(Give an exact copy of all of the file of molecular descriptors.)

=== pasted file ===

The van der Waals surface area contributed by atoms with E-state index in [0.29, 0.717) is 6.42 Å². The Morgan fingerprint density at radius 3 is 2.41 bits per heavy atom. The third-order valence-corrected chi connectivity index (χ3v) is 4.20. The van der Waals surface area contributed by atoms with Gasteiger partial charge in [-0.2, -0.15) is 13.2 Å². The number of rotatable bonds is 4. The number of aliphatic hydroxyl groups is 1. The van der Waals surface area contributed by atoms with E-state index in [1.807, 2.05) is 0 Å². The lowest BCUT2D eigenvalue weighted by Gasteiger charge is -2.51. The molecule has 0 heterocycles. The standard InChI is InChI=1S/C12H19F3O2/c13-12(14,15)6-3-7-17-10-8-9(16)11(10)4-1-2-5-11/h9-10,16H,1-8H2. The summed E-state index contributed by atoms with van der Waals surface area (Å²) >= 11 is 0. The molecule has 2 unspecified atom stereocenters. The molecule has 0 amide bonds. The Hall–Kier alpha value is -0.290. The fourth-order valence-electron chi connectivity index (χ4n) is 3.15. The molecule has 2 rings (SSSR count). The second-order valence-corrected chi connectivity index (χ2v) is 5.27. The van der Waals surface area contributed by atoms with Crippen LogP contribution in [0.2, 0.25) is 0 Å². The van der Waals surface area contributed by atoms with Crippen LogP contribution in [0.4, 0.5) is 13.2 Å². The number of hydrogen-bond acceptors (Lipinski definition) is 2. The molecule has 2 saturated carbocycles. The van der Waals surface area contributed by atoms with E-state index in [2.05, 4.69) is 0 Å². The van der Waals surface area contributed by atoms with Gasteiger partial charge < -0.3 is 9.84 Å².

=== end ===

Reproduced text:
The van der Waals surface area contributed by atoms with E-state index in [0.29, 0.717) is 6.42 Å². The Morgan fingerprint density at radius 3 is 2.41 bits per heavy atom. The third-order valence-corrected chi connectivity index (χ3v) is 4.20. The van der Waals surface area contributed by atoms with Gasteiger partial charge in [-0.2, -0.15) is 13.2 Å². The number of rotatable bonds is 4. The number of aliphatic hydroxyl groups is 1. The van der Waals surface area contributed by atoms with E-state index in [1.807, 2.05) is 0 Å². The lowest BCUT2D eigenvalue weighted by Gasteiger charge is -2.51. The molecule has 0 heterocycles. The standard InChI is InChI=1S/C12H19F3O2/c13-12(14,15)6-3-7-17-10-8-9(16)11(10)4-1-2-5-11/h9-10,16H,1-8H2. The summed E-state index contributed by atoms with van der Waals surface area (Å²) >= 11 is 0. The molecule has 2 unspecified atom stereocenters. The molecule has 0 amide bonds. The Hall–Kier alpha value is -0.290. The fourth-order valence-electron chi connectivity index (χ4n) is 3.15. The molecule has 2 rings (SSSR count). The second-order valence-corrected chi connectivity index (χ2v) is 5.27. The van der Waals surface area contributed by atoms with Crippen LogP contribution in [0.2, 0.25) is 0 Å². The van der Waals surface area contributed by atoms with Crippen LogP contribution in [0.4, 0.5) is 13.2 Å². The number of hydrogen-bond acceptors (Lipinski definition) is 2. The molecule has 2 saturated carbocycles. The van der Waals surface area contributed by atoms with E-state index in [2.05, 4.69) is 0 Å². The van der Waals surface area contributed by atoms with Gasteiger partial charge < -0.3 is 9.84 Å².